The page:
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The best way to stay dry is to wear waterproof clothing. While most synthetic fabrics still insulate when wet, being wet diminishes their ability to keep you warm.

Staying dry with waterproof clothing is a sure fire way to stay comfortable

by John Brown, HaveFunBiking.com

Biking in the rain as spring arrives, staying dry is the most important and difficult part of riding. The best way to keep dry is to wear waterproof clothing. While most synthetic fabrics still insulate when wet, being wet diminishes their ability to keep you warm. Therefore, a waterproof jacket and pants are a great way to start, but waterproof socks and gloves make the outfit complete. While a lot of materials are naturally waterproof, once perforated with stitching, zipped closed with generic zippers, and left to be loose at all the cuffs, their waterproofing goes out the window. Before you go out and buy anything labeled “waterproof,” read on to understand that all waterproofing is not the same.

Waterproof Clothing and Gear To Stay Dry

To keep water out, look for waterproof clothes that have sealed or welded seams (see image). Also, look for waterproof zippers (pictured) or large flaps that prevent water from driving through the zipper. Make sure all the cuffs are adjustable enough to be snugged tight against your skin.

Examples of cycling clothes with taped seams (Left), welded seams (Center), and a waterproof zipper (Right)

A waterproof garment is measured in mm of fluid. For example, a fabric that were 5,000  mm waterproof is tested as follows. Fabric is placed over the end of a long tube. Following that, the tube is filled with 5,000 mm of water and the fabric needs to support the pressure without leaking. Take a look at the table below for an quick reference.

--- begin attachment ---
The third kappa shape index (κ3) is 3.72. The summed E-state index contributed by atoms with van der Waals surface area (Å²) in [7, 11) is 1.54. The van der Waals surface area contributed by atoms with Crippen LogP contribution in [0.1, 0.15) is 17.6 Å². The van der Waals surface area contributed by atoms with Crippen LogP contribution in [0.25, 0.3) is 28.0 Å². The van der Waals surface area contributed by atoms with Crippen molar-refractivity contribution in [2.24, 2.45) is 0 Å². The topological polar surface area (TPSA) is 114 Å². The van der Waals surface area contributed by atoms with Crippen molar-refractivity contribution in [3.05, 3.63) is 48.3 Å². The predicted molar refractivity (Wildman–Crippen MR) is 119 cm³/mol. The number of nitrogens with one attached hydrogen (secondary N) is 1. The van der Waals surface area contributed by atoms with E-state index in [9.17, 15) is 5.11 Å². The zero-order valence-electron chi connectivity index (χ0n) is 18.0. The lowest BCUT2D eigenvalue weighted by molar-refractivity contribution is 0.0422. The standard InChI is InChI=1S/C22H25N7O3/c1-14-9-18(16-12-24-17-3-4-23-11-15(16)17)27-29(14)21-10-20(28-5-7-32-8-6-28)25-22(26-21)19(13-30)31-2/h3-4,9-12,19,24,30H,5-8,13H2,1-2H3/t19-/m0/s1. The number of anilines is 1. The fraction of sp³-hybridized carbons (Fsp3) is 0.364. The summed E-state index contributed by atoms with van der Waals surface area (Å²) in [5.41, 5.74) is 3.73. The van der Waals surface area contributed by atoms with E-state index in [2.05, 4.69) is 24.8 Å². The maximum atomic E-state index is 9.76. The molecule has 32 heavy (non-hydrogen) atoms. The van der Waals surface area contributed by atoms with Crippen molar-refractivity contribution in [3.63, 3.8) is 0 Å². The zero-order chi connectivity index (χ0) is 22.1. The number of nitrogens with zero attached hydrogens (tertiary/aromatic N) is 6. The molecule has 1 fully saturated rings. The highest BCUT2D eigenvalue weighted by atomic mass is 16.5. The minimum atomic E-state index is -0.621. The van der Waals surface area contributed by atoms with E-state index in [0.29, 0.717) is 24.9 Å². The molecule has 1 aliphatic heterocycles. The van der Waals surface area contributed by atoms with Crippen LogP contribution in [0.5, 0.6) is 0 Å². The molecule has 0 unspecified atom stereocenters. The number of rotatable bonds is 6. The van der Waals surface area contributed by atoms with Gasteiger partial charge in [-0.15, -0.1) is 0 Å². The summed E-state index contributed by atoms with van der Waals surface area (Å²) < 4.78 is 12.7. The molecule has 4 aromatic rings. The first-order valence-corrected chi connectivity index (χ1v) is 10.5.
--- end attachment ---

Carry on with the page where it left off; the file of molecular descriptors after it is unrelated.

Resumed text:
RatingResistanceWeather Conditions
0 mm – 1,500 mmWater resistant/snowproofDry conditions or very light rain
1,500 mm – 5,000 mmWaterproofLight to average rain
5,000 mm – 10,000 mmVery WaterproofModerate to heavy rain
10,000 mm- 20,000 mmHighly WaterproofHeavy rain

 Breathe Sweat Out

In addition to measuring waterproofness, textiles are also measured for their ability to breath water vapor out. Breathable means that water vapor (sweat) being produced by your body can escape through the fabric. Breathable fabrics work because water vapor is smaller than water droplets. In order to breath, the material will be perforated with holes small enough to stop water droplets from getting in, but large enough to allow water vapor to escape.

Breathability is important because, as far as insulation is concerned, it’s just as bad to get soaked with sweat as with rain. Therefore, using a breathable material in tandem with base layers designed to pull moisture off your skin is a sure fire way to stay dry and warm.

Breathability is expressed in terms of how many grams (g) of water vapor can pass through a square meter (m2) of the fabric from the inside to the outside in a 24 hour period. To that effect, the larger the number, the more breathable the fabric. For example, a coat with 5,000 gsm breathablility, 5,000 grams of water pass through a square meter of the fabric.

Waterproof even when it isn’t raining

During the spring thaw snow melts during the day and freezes again at night. In my commutes during the thaw I focus on wearing waterproof clothing to keep warm. The rivers of salty water I end up riding through would soak any non waterproof clothing rendering it useless.

When Waterproof is Not Important

As the temperature rises, waterproofing becomes less and less important. It’s less important because at a certain temperature, waterproof materials cannot breathe enough to keep you dry. Therefore, if it rains hard enough, and it’s warm enough, you’re going to get wet.

In the spring and fall, be sure to have your waterproof gear ready. The cool temps and wet conditions can be very dangerous if you aren’t prepared. Being dry is the #1 way to maintain your comfort and safety while riding in inclement conditions.